World stock markets have been extremely volatile in 2015. Returns since the start of the year have been negative and the markets have recently experienced a major correction. Returns from fixed income investments have also been unusually low. The reaction of many investors to these market conditions has been to run to the sidelines and stop investing—or even worse to liquidate their investments. Indeed, many individual investors have panicked and liquidated their stock holdings. Years of investing experience suggests that such reactions are extremely harmful for anyone who desires to accumulate a nest egg for future expenditures such as buying a home or ultimately establishing a retirement portfolio. A policy of staying the course and steadily putting new savings into […]

Commission-Free ETFs Aren’t What They Seem

Much has been made of the launch of commission-free ETF trading programs at places like Charles Schwab, Fidelity, TD Ameritrade and others. But are these a good deal? Let’s start with the positives. If you are a retail investor regularly socking away $100 or $500 or $1,000 (or even $10,000) a month, and you’re buying ETFs and paying a commission on those trades, you’re doing yourself a disservice. If the average portfolio holds seven ETFs (like most Wealthfront portfolios), and you’re paying a $8.95 commission each time you invest, you’re paying $63.65 to make these trades (7 * $8.95 = $63.65). That’s 60% of your investment if you’re putting $100 to work each month, which is obviously absurd. But it’s […]

Not Everyone Wants to Manage Their Own Investments

One of the biggest lessons I teach my MBAs at Stanford Graduate School of Business is to not project their tastes onto others when evaluating a business idea. That’s very hard advice to take because human nature leads us to think others must share our views. A product or service’s success doesn’t depend on whether you like it. Rather it depends on whether the target audience – of which you may not be a part – likes it. This insight was critical to my and my Benchmark partners’ success as venture capitalists. And yet, I constantly see this mistake made when people talk about the investment industry. It might surprise you to learn that approximately 75% of US individuals prefer […]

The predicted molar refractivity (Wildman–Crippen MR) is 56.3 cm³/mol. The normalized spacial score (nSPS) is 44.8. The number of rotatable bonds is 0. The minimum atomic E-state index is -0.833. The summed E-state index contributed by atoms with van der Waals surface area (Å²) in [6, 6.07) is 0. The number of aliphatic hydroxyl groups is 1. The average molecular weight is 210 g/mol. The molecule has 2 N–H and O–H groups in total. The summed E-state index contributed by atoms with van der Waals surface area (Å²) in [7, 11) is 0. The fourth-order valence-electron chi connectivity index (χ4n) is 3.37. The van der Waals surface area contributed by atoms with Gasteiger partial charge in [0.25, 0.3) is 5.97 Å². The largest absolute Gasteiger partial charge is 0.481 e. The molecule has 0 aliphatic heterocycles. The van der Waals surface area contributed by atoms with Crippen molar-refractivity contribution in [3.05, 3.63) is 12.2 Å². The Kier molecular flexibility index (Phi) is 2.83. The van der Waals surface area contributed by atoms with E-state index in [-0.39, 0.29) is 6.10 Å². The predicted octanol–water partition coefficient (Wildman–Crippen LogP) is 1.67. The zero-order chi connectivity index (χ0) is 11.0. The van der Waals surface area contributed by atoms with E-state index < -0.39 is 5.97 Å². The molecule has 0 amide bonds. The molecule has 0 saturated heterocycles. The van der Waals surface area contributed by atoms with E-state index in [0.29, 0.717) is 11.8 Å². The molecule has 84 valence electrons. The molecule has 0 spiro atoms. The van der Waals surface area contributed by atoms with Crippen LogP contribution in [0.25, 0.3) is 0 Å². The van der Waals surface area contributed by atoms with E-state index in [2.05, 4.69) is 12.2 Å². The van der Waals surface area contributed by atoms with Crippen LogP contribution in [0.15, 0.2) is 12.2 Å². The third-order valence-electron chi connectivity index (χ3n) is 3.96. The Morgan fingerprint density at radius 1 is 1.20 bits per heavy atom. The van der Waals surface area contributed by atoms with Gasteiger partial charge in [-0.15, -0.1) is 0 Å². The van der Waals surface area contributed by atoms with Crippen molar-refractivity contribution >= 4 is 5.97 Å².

What Greece and China Teach Us About Investing

It’s been a crazy couple of weeks for the investing world. China’s stock market – after one of the biggest run-ups of any market in history – has suffered a 40% collapse in just a few weeks. Greece has teetered on the brink of default, and still may or may not exit the Euro. The U.S. has drawn up a major new deal with Iran; oil is down sharply; and Indian stocks are rallying like mad. What should an investor do? In a word: Nothing. If there’s anything that the day-by-day machinations of the market teach us, it is that slow and steady wins the race. The Incredible Mean-Reverting Nature of Stock Returns Investors have long known that staying the […]